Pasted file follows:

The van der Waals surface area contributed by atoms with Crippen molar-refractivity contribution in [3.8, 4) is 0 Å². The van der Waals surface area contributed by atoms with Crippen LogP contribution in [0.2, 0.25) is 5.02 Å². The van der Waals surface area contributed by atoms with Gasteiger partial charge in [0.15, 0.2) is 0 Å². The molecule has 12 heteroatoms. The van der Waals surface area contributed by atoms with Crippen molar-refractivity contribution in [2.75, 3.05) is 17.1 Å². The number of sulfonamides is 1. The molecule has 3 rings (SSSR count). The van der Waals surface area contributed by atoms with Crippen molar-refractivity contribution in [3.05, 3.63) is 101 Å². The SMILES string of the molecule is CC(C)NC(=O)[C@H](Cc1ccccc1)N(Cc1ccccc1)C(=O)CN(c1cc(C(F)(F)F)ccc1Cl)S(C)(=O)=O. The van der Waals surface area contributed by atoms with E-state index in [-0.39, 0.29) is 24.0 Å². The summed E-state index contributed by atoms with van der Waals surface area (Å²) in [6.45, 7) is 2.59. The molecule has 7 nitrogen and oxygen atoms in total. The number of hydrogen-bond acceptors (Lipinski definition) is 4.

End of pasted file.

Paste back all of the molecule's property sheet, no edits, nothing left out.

The van der Waals surface area contributed by atoms with Crippen molar-refractivity contribution in [3.8, 4) is 0 Å². The van der Waals surface area contributed by atoms with Crippen LogP contribution in [0.2, 0.25) is 5.02 Å². The van der Waals surface area contributed by atoms with Gasteiger partial charge in [0.15, 0.2) is 0 Å². The molecule has 12 heteroatoms. The van der Waals surface area contributed by atoms with Crippen molar-refractivity contribution in [2.75, 3.05) is 17.1 Å². The number of sulfonamides is 1. The molecule has 3 rings (SSSR count). The van der Waals surface area contributed by atoms with Crippen molar-refractivity contribution in [3.05, 3.63) is 101 Å². The SMILES string of the molecule is CC(C)NC(=O)[C@H](Cc1ccccc1)N(Cc1ccccc1)C(=O)CN(c1cc(C(F)(F)F)ccc1Cl)S(C)(=O)=O. The van der Waals surface area contributed by atoms with E-state index in [-0.39, 0.29) is 24.0 Å². The summed E-state index contributed by atoms with van der Waals surface area (Å²) in [6.45, 7) is 2.59. The molecule has 7 nitrogen and oxygen atoms in total. The number of hydrogen-bond acceptors (Lipinski definition) is 4.